Frying Favas

Photos and text by Mark Bittman

I bought some dried, split fava beans a couple of weeks ago, thinking I would make the crisp-fried ones you buy as a snack in various European countries, especially Spain, Portugal, and Italy (in my experience); you sometimes see them in stores here (especially Portuguese ones) as well.

Then I realized I didn’t know how to make them. It had to be one of two things: either you soak them, boil them, and then roast or fry them, or you just soak them and roast or fry them. The internet was no help–as usual, you get conflicting advice from sources you have no reason to trust–so I talked it over with Kerri, who had never done this with favas either. We’d both roasted cooked chickpeas until they were crisp (I love that; we have a recipe for it in the Food Matters Cookbook), but these seemed different.

I decided to follow my gut; how far wrong could I go? So I soaked about a cup in water overnight and, the next morning, heated about 2 cups of peanut oil in a pot. I drained and dried the favas in a salad spinner, but wasn’t compulsive enough to towel-dry them, which turned out to be not a problem. When a sample bean bubbled nicely in the hot oil, I dumped in half the beans, stirred, and hung around for a few minutes, doing the occasional stir, until they were golden brown, less than 10 minutes. I used a spider to remove the beans, drained them on a towel, then cooked the rest. Finally, they all got sprinkled pretty heavily with salt and smoky chile powder: Terrific. They were gone in a day; I made more.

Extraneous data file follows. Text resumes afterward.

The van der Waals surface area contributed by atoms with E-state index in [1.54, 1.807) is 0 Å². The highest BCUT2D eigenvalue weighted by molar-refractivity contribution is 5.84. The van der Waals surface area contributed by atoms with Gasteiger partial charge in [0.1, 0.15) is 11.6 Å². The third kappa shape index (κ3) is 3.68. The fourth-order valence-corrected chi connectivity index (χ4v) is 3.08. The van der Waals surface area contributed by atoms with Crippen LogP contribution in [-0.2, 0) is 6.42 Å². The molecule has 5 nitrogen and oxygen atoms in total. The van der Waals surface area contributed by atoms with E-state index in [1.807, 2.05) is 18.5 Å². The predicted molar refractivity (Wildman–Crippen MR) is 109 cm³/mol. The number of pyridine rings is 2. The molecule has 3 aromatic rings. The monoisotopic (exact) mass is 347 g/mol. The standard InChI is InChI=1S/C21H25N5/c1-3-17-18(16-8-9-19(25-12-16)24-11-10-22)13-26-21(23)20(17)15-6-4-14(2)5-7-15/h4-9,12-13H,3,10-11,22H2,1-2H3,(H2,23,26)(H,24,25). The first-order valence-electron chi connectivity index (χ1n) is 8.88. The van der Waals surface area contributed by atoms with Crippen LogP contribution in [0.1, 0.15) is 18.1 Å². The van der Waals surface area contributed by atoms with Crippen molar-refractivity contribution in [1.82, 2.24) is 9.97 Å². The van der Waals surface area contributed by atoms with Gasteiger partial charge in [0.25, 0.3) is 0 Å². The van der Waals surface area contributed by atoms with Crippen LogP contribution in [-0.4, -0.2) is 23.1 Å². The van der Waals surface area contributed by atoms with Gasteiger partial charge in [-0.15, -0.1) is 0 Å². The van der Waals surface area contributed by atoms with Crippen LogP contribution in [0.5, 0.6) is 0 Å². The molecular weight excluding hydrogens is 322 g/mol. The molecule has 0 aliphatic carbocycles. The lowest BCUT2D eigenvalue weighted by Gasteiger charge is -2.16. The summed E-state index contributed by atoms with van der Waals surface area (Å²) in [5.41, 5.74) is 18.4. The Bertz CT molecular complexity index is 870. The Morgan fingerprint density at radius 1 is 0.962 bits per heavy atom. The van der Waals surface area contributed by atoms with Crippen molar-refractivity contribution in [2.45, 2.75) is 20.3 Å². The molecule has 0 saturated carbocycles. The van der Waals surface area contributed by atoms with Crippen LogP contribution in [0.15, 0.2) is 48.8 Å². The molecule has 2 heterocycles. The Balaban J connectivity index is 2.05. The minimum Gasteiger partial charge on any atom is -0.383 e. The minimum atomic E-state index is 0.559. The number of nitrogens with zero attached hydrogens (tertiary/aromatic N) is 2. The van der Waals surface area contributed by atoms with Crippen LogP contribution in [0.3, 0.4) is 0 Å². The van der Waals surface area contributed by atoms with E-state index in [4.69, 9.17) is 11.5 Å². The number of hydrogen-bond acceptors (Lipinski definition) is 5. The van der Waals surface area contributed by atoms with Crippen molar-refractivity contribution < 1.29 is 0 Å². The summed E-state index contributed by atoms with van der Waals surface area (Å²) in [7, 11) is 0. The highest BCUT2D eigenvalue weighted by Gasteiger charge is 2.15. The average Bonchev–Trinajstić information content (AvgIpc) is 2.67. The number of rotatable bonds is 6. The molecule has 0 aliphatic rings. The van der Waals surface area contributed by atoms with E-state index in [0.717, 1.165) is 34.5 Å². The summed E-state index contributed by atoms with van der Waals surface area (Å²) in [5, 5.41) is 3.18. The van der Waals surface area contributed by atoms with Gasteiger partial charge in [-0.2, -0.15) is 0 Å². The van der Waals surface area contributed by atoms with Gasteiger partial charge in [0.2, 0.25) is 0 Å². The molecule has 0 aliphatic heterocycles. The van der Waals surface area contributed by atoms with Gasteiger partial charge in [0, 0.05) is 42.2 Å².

Trust me: This works. And it’s worth it.

Posted in Mark Bittman Books, Vegan


  1. Paty said...

    It would be easier if you spoke Spanish:

  2. David Stacey said...

    Fave beans are the best. Thank you.

  3. Rosa chona said...

    Mexicans eat the favas as beens cook with pork and red chili or only cook with fry tomatoes and opales and cilantro

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